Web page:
Techniques to prevent frost and ice formation on surfaces rely heavily on heating or on liquid chemicals that need to be repeatedly reapplied because they easily wash away. Even advanced anti-icing materials have problems functioning under conditions of high humidity and subzero conditions.

Water condenses on phase switching liquid. (Image: Rukmava Chatterjee)

Several unique properties of materials known as phase-switching liquids (PSLs) hold promise as next-generation anti-icing materials. PSLs can delay ice and frost formation up to 300 times longer than state-of-the-art coatings being developed in laboratories.

PSLs are phase change materials that have melting points higher than the freezing point of water (0 °C), meaning they would be solids at temperatures close to that at which water freezes. Such materials include cyclohexane, cyclooctane, dimethyl sulfoxide, and glycerol.

While researchers have known about phase change materials for a long time, their unique anti-icing and anti-frosting properties have not been investigated. In the current work, researchers cooled a range of PSLs to -15 °C, rendering them all solid. Under high-humidity conditions, the solidified PSLs melted directly underneath and in the immediate vicinity of water droplets condensing on the PSLs. The droplets showed the same hopping motion, even at very low temperatures.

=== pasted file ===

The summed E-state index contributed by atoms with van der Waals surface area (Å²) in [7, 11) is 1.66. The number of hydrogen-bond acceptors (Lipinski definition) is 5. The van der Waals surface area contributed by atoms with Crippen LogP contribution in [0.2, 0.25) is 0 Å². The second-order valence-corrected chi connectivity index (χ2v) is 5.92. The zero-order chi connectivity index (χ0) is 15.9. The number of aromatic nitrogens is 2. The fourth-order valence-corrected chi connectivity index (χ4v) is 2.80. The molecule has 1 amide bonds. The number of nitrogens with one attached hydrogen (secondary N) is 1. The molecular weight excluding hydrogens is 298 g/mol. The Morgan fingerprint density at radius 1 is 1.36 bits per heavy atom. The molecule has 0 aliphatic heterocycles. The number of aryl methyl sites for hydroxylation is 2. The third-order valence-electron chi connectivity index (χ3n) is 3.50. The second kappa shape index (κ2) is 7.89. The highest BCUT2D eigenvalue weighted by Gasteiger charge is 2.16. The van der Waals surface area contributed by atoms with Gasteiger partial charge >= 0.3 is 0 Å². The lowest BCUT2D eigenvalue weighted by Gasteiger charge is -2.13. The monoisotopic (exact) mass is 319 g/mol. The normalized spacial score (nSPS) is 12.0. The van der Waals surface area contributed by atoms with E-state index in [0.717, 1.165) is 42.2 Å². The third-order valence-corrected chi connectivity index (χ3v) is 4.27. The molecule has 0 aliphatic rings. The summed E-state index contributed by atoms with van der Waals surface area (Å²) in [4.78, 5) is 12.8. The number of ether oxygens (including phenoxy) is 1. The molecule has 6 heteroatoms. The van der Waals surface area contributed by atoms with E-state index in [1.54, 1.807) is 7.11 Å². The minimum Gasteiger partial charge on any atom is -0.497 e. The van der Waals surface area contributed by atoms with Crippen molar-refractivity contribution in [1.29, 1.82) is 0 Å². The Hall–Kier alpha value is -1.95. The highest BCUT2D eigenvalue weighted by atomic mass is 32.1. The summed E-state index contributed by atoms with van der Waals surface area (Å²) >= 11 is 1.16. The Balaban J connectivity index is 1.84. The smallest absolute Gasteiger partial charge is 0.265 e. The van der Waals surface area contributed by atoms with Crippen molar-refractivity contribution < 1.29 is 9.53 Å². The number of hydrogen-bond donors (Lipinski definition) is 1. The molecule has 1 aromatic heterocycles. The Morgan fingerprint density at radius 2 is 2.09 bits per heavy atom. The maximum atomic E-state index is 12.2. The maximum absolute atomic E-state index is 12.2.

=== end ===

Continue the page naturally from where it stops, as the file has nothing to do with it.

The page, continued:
PSLs are extremely adept at trapping released heat. This quality, combined with the fact that condensed water droplets become extremely mobile on cooled PSLs, means that the formation of frost is significantly delayed. Eventually, ice forms but some of the PSLs are water-soluble; this contributes to their anti-freezing properties and can help delay ice formation much longer than even the most advanced anti-icing coatings.

PSLs could be used to coat objects like car windshields without compromising the object’s functionality. PSLs also have a range of optical transparencies, can self-repair after being scratched, and can purge liquid-borne contaminants. Because PSLs are solids at low temperatures, they wouldn’t need to be applied as often as liquid anti-icing agents because they would have better staying power.

For more information, contact Sharon Parmet at This email address is being protected from spambots. You need JavaScript enabled to view it.; 312-413-2695.